AICPA Privacy Management Framework (PMF)
The AICPA Privacy Management Framework (PMF) was created in 2020 as an update to the 2009 AICPA/CICA Generally Accepted Privacy Principles (GAPP).
Acronyms, Abbreviations, and Initialisms
|Short Form||Full Form|
|AICPA||American Institute of Certified Public Accountants|
|GAPP||Generally Accepted Privacy Principles|
|GDPR||General Data Protection Regulation|
|PMF||Privacy Management Framework|
|TSC||Trust Services Criteria|
The Privacy Management Framework (PMF) is a guide to help organizations address the business activities that involve collecting, creating, using, storing, and transmitting personal information of individuals. It contains nine components relating to privacy.
The PMF aligns with the Privacy Principle of the SOC 2 Trust Services Criteria (TSC).
The PMF components are founded on the following privacy objective:
Personal information (PI) is collected, created, used, processed, retained, disclosed and disposed of in conformity with agreements made between data subjects and users of the entity's products and services, and found in the entity's formal privacy notices and communications and with criteria outlined in the PMF issued by the AICPA.
The nine components of the PMF are as follows:
Management Agreement, notice and communication Collection and creation Use, retention and disposal Access Disclosure to third parties Security for privacy Data integrity and quality Monitoring and enforcement
The entity defines, formally documents, communicates and assigns responsibility and accountability for its PI privacy policies and procedures.
The entity makes formal agreements, notifies and communicates with and offers choices when seeking data subject consents, including reasons why and purposes for which the entity seeks to obtain and use a data subject's PI.
The entity collects and creates PI only for the purposes identified in its agreements with data subjects, and in ongoing communications with and notices provided to data subjects.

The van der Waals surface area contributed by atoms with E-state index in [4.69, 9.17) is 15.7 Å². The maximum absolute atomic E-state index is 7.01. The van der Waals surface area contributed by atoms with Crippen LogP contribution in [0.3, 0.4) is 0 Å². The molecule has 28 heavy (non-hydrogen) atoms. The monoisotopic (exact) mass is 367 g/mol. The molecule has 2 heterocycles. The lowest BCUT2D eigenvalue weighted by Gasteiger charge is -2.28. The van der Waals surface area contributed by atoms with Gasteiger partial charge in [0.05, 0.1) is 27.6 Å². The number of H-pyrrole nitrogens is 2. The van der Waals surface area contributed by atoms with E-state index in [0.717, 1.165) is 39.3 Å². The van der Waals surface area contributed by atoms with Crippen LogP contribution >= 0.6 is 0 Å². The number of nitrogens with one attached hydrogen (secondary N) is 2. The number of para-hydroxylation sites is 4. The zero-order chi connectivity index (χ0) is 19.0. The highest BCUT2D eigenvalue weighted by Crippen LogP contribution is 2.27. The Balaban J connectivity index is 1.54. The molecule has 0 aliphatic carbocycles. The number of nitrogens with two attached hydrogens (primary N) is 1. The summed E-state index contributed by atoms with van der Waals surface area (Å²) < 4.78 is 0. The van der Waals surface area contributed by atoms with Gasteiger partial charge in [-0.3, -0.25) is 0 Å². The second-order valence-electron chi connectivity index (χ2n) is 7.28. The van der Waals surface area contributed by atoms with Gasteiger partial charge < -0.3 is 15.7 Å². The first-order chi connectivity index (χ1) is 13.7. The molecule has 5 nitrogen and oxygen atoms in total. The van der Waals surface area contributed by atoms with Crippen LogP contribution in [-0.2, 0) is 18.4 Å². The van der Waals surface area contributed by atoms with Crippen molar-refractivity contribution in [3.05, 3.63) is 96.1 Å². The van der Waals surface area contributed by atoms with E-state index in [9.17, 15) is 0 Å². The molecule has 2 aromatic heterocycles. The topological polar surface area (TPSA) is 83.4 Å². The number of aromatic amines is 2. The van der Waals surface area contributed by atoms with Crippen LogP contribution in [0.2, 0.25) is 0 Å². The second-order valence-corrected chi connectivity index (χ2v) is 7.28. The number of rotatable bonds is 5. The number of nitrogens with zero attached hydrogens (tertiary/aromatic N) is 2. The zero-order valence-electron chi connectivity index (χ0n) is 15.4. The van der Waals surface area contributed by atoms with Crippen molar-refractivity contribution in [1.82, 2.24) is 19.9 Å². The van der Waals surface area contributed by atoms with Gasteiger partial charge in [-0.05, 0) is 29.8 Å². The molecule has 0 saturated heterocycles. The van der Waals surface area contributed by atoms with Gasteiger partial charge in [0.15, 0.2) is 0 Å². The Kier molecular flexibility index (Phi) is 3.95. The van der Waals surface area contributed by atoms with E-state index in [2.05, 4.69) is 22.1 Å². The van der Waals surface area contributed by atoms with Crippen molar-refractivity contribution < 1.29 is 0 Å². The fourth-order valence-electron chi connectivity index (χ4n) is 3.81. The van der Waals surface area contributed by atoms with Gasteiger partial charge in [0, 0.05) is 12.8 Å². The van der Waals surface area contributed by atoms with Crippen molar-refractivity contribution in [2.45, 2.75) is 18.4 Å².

The entity limits the use of PI to the purposes identified in the formal agreements/notices, and for which a data subject has provided explicit (or implicit) consent. The entity retains PI for the time necessary to fulfill the stated purposes identified in the formal agreements/notices or as required by laws or regulations. Once those purposes have been met, the entity securely disposes of the information.
The entity provides data subjects with access to their PI when requested or when asked to update and correct data errors or make changes.
The entity discloses PI to third parties only for the purposes identified in data subject privacy agreements and its privacy notice and with the explicit consent of the data subject.
The entity protects PI against unauthorized access, removal, alteration, destruction and disclosure (both physical and logical).
— The entity maintains accurate, complete and relevant PI for the purposes identified in the notice and protects the representational integrity of the PI in its ongoing interactions with data subjects.
The entity monitors compliance with its privacy policies and procedures and has procedures to address privacy-related complaints and disputes.
An important update to the PMF is the replacement of the "choice and consent" component. While the choice and consent criteria were relevant to internet-oriented businesses in 2009, the criteria are much less relevant today because of new global privacy regulations such as the General Data Protection Regulation (GDPR).
The PMF mapping tool provides general guidance on privacy and is intended to help practitioners and users effectively manage their privacy risks and comply with applicable privacy laws.
The tool maps each of the nine components of the PMF with Trust Services Criteria (TSC) and the European Union (EU)'s GDPR.
- The PMF contains nine privacy components.
- The PMF aligns with the Privacy Principle of the SOC 2 TSC.
- The adoption of PMF is voluntary.